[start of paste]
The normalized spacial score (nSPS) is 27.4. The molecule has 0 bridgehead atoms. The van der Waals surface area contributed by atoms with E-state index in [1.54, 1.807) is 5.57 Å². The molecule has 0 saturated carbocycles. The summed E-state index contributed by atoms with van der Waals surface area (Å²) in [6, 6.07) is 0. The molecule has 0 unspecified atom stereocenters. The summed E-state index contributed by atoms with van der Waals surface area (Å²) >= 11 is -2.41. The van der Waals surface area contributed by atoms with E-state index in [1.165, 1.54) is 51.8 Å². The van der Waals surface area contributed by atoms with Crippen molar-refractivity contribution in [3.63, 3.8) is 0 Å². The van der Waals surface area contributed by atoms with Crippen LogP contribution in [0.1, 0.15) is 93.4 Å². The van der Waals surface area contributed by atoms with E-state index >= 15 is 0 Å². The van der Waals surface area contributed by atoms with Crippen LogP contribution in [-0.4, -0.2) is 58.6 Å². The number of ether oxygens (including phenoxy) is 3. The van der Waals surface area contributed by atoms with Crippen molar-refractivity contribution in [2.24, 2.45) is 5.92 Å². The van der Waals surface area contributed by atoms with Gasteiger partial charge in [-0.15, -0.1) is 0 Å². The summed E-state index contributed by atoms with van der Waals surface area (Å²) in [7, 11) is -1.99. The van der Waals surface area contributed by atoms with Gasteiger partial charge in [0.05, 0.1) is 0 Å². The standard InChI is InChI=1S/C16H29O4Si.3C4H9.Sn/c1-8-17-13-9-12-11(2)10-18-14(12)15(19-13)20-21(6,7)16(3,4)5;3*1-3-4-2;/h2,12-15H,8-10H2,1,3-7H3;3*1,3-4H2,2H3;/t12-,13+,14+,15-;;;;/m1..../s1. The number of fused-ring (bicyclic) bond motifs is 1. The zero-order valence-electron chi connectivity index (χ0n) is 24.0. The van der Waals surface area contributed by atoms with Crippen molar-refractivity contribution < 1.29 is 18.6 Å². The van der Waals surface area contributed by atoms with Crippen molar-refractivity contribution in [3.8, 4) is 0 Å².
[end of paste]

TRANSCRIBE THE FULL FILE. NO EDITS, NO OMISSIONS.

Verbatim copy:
The normalized spacial score (nSPS) is 27.4. The molecule has 0 bridgehead atoms. The van der Waals surface area contributed by atoms with E-state index in [1.54, 1.807) is 5.57 Å². The molecule has 0 saturated carbocycles. The summed E-state index contributed by atoms with van der Waals surface area (Å²) in [6, 6.07) is 0. The molecule has 0 unspecified atom stereocenters. The summed E-state index contributed by atoms with van der Waals surface area (Å²) >= 11 is -2.41. The van der Waals surface area contributed by atoms with E-state index in [1.165, 1.54) is 51.8 Å². The van der Waals surface area contributed by atoms with Crippen molar-refractivity contribution in [3.63, 3.8) is 0 Å². The van der Waals surface area contributed by atoms with Crippen LogP contribution in [0.1, 0.15) is 93.4 Å². The van der Waals surface area contributed by atoms with E-state index >= 15 is 0 Å². The van der Waals surface area contributed by atoms with Crippen LogP contribution in [-0.4, -0.2) is 58.6 Å². The number of ether oxygens (including phenoxy) is 3. The van der Waals surface area contributed by atoms with Crippen molar-refractivity contribution in [2.24, 2.45) is 5.92 Å². The van der Waals surface area contributed by atoms with Gasteiger partial charge in [-0.15, -0.1) is 0 Å². The summed E-state index contributed by atoms with van der Waals surface area (Å²) in [7, 11) is -1.99. The van der Waals surface area contributed by atoms with Gasteiger partial charge in [0.05, 0.1) is 0 Å². The standard InChI is InChI=1S/C16H29O4Si.3C4H9.Sn/c1-8-17-13-9-12-11(2)10-18-14(12)15(19-13)20-21(6,7)16(3,4)5;3*1-3-4-2;/h2,12-15H,8-10H2,1,3-7H3;3*1,3-4H2,2H3;/t12-,13+,14+,15-;;;;/m1..../s1. The number of fused-ring (bicyclic) bond motifs is 1. The zero-order valence-electron chi connectivity index (χ0n) is 24.0. The van der Waals surface area contributed by atoms with Crippen molar-refractivity contribution < 1.29 is 18.6 Å². The van der Waals surface area contributed by atoms with Crippen molar-refractivity contribution in [3.8, 4) is 0 Å².